TORONTO—Scotiabank’s commodity price index fell by 4.1 per cent in June after rallying in May, the sharpest decline since late last year amid weakness in all sectors.
The report said oil and gas saw the biggest drop at 5.7 per cent, followed by a 3.7 per cent decline in forest products, three per cent in metals and minerals and 2.6 per cent in agricultural prices.
Commodities have been pressured since mid-June following comments by U.S. Federal Reserve Chairman Ben Bernanke, who mused about whether the Fed should begin tapering stimulus, triggering a selloff in precious metals, which lasted until it was clarified no such measures would be taken unless warranted.
Prices were also hit by a stronger US dollar on expectation of less liquidity, as well as by a temporary liquidity squeeze in China when the People’s Bank allowed overnight rates to jump over 30 per cent, unnerving markets overseas, the report said.
June’s declines are not, however, likely to last into next month.
“The index will be underpinned in July by a return to stronger oil prices in Western Canada and the beginning of another upswing in lumber and oriented strandboard prices, after a sharp, seasonal inventory correction,” said Patricia Mohr, Scotiabank’s vice president of economics and commodity market specialist.
She also noted that the closing of the price gap between West Texas Intermediate, a North American benchmark for lighter crude, and the world benchmark of Brent crude could point to stronger earnings for the second half of the year in Western Canada.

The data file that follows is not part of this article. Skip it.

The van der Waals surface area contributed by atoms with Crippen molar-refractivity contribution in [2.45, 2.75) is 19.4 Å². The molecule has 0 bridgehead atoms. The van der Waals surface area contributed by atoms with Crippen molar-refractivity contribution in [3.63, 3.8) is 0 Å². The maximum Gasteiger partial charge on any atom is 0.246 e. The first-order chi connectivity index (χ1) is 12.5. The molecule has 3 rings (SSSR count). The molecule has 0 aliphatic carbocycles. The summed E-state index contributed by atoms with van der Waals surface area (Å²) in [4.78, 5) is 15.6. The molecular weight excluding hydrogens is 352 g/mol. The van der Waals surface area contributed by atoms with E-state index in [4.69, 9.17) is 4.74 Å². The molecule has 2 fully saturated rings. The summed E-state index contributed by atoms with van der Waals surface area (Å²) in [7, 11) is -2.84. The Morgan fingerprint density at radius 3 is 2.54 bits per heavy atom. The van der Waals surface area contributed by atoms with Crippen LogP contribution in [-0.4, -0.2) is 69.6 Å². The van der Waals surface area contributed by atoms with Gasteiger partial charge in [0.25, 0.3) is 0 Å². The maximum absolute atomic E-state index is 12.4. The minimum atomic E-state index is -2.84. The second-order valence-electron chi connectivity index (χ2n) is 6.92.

“After trading well below Brent in late 2012… and early 2013, WTI oil prices surged to US$108.05 on July 19, reaching virtual parity with Brent,” Mohr said in the report.
That jump came as traders anticipated an end to a oil supply glut at the Crushing, Oklahoma, hub and rapidly rising new supplies of “light, tight oil” and Alberta oilsands, which has kept WTI below Brent for the past three years.
Mohr also noted domestic and export markets are likely to see valuable opportunities from TransCanada’s proposed Energy East Pipeline project, which would open outlets for Alberta and Saskatchewan crude in Eastern Canada and export markets.
The project would allow access to less expensive and more secure domestic crude oil, she said, allowing displacement of imports into the Suncor Energy and Ultramar refineries in Montreal and Levis, Que., as well as the Irving Oil refinery in Saint John, N.B.
It would also mean greater access to stable supplies of domestic oil, improvement in the financial viability of current refineries and even eventually encourage development of a larger domestic refining industry in Quebec and Atlantic Canada, as well as provide much-needed new export outlets for Western Canada oil to Europe, India and the U.S.
“The development of overseas export markets remains vitally important for Western Canada’s oil industry,” Mohr said.
“With output in Alberta expected to climb annually by 225,000 barrels per day from 2013-22 plus growth in Saskatchewan, in an environment of rising U.S. domestic supplies, developing low-cost transportation infrastructure to access overseas export markets is critical.”